Are you a good judge of other people’s happiness? Tell us about a time you were spot on despite external hints to the contrary (or, alternatively, about a time you were dead wrong).
I generally tend to be a pretty good judge of character, unless of course that person is a complete pathological liar.
The last time I made a call about somebody else’s emotional state… It turned out that I was completely wrong.
I guess, in hindsight, I probably should have realised that it was too good to be true, and nobody is that happy. Generally I make that assumption about anybody who tends to be overly happy and positive about pretty much everything. It’s called overacting; being overly positive as a mask, to hide what is really going on. So of course, me being me, called her out on it, and it was met with a rather nervous smile, and the subject quickly changed to her upcoming trip.
She was so excited. Going overseas for six months of travel. She rattled off all the different places she was going to, and spoke about it all with such excitement, and in doing so, made the rest of us feel so incredibly jealous. Nobody likes a bragger, but it was good to see her so happy over something like this. It was a daunting yet epic adventure. We said our goodbyes and wished her a safe journey and told her to keep in touch.
About 2 or three weeks later, a couple of us bumped into her sister. Out of curiosity, we asked how her sisters trip was going, because we hadn’t heard anything or seen any photos – assuming she must have been having too much fun and didn’t have time to sit down at a computer etc. Fair enough. If I was travelling overseas, I would probably do the same, wait until I had some spare time up my sleeve and then write a decent email to everybody.
Her sister kind of looked at us rather puzzled. Unsure of what we were talking about, she questioned us and we repeated our query, asking about the holiday. Her expression didn’t change and then she slowly told us that her sister wasn’t on holiday.
Not really sure what was going on, my friend and I looked at each other, confused, and then looked back to the sister. We then found out that she wasn’t on holidays… She had admitted herself to a psychiatric facility.
Turns out that the bright, bubbly, constantly positive person everybody knew was so far from that, everything we knew about her was a lie, and we suddenly began to question everything. Her sister, realising that she had just admitted something rather massive to us by mistake, became quite overwhelmed and guilty. Her face suddenly went red and her eyes became all glassy, and we knew she was about to burst into tears. Wanting to avoid a scene on the footpath, we took to her to a local cafe, sat right down the back where nobody else was, and she started to go into detail of her sisters extreme state of depression, including attempted suicide on a couple of different occasions. Clearly, she was a completely different person at home, because the person she was describing sounded like a complete stranger.
I felt quite guilty afterwards, because for somebody who considered her a friend, I couldn’t believe that I knew her, but didn’t know any of this about her. I even called her mother and invited myself over for an afternoon tea to talk to her about the girl that I knew, compared to the girl that they knew, and offered whatever support I could offer. She was rather welcoming to that, and it was quite awkward and uncomfortable to talk to this woman about the girl I know, and how completely different she was to the daughter she knew. I still couldn’t quite get my head around the fact that that same person was now in rehab for the next 5.5 months.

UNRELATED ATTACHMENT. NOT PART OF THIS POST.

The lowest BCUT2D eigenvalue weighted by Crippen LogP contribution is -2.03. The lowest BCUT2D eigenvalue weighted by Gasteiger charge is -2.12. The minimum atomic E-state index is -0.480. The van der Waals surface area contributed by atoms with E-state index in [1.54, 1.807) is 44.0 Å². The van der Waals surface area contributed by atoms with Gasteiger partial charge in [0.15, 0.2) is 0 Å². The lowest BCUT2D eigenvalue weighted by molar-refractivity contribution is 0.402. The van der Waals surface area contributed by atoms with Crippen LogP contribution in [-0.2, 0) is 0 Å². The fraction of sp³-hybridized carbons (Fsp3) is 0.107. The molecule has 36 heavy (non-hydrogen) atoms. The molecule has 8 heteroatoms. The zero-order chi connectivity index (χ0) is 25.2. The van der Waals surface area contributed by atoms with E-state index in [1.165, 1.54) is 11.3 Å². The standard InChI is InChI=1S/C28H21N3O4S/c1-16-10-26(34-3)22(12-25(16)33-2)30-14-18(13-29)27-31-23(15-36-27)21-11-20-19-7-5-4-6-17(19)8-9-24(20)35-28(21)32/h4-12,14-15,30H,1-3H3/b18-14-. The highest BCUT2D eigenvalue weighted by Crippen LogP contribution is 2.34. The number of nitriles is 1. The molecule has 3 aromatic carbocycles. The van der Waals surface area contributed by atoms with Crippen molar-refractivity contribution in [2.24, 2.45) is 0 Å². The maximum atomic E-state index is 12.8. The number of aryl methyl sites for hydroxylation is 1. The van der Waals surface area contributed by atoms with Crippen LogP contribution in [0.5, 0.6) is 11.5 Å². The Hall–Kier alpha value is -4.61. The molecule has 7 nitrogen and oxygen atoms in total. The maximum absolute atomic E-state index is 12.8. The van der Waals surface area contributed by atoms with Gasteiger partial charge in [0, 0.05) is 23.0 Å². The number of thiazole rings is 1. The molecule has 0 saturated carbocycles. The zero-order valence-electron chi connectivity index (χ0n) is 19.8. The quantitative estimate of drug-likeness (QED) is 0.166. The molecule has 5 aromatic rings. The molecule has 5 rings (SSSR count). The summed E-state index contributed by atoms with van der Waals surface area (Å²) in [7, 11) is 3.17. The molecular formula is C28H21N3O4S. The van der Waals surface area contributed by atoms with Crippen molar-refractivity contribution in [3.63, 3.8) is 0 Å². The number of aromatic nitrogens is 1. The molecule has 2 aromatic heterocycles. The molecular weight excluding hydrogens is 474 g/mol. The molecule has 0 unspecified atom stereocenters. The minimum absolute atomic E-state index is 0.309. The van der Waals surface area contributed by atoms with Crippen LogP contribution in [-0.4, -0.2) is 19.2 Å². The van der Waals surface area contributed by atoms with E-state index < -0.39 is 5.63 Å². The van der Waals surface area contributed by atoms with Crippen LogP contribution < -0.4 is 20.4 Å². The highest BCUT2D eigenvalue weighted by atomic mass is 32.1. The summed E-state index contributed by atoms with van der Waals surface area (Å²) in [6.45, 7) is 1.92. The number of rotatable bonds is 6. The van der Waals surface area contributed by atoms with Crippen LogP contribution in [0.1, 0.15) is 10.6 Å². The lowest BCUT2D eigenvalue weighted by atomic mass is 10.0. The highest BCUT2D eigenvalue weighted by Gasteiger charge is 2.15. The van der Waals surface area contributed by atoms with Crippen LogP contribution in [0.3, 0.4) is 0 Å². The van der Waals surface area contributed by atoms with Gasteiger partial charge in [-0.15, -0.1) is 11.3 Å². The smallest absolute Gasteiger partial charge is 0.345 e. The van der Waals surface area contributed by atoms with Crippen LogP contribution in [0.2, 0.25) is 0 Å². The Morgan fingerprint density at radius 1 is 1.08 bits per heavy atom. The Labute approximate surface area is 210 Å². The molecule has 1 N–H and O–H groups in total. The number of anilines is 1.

I remember the day that she got back from her ‘holiday’. She had even gone to the extent of having her hair lightened and getting a spray tan, the results of six months of being at the beach. The others may have all fallen for it, but I didn’t. It was a real struggle to stand there and play along with everybody asking her all about her ‘trip’. It didn’t take long before she discovered that I knew the truth, and overnight she made a decision to no longer be my friend. I’ll never really know what the truth behind it is, but I just assume that she felt so humiliated that I knew – like it was some kind of dirty little secret, but regardless of how much I tried explaining to her that she was my friend and I was there to support her, but she obviously wasn’t having it, which was saddening.
So it just goes to show that it’s quite easy for people to wear masks, and that the person you think you know may be the complete opposite to the person they really are.
Recently we had R U Ok? Day, encouraging people to talk to their friends and family, and talk about thing that might be on their mind, getting them down etc, so they don’t feel like they’re alone in dealing with their issues.
I don’t think that you need one specific day to do that. It’s something that you should do on a regular basis, even if you’re reaching out to somebody you don’t necessarily know – it can sometimes be immensely easier to open up to a stranger and talk about your problems than it is to talk to your partner or friends / family. And if talking to somebody face to face doesn’t appeal to you, then write them an email or a letter, or make a video – whatever makes you feel comfortable in doing to open up. It better to get your feelings out of your head, rather than letting them sit and fester and eat away at you.
So I encourage you, take some time out of your day to ask somebody if they’re okay – it might even help you for you to talk about something that is on your mind as well.
Much love to you all. Xx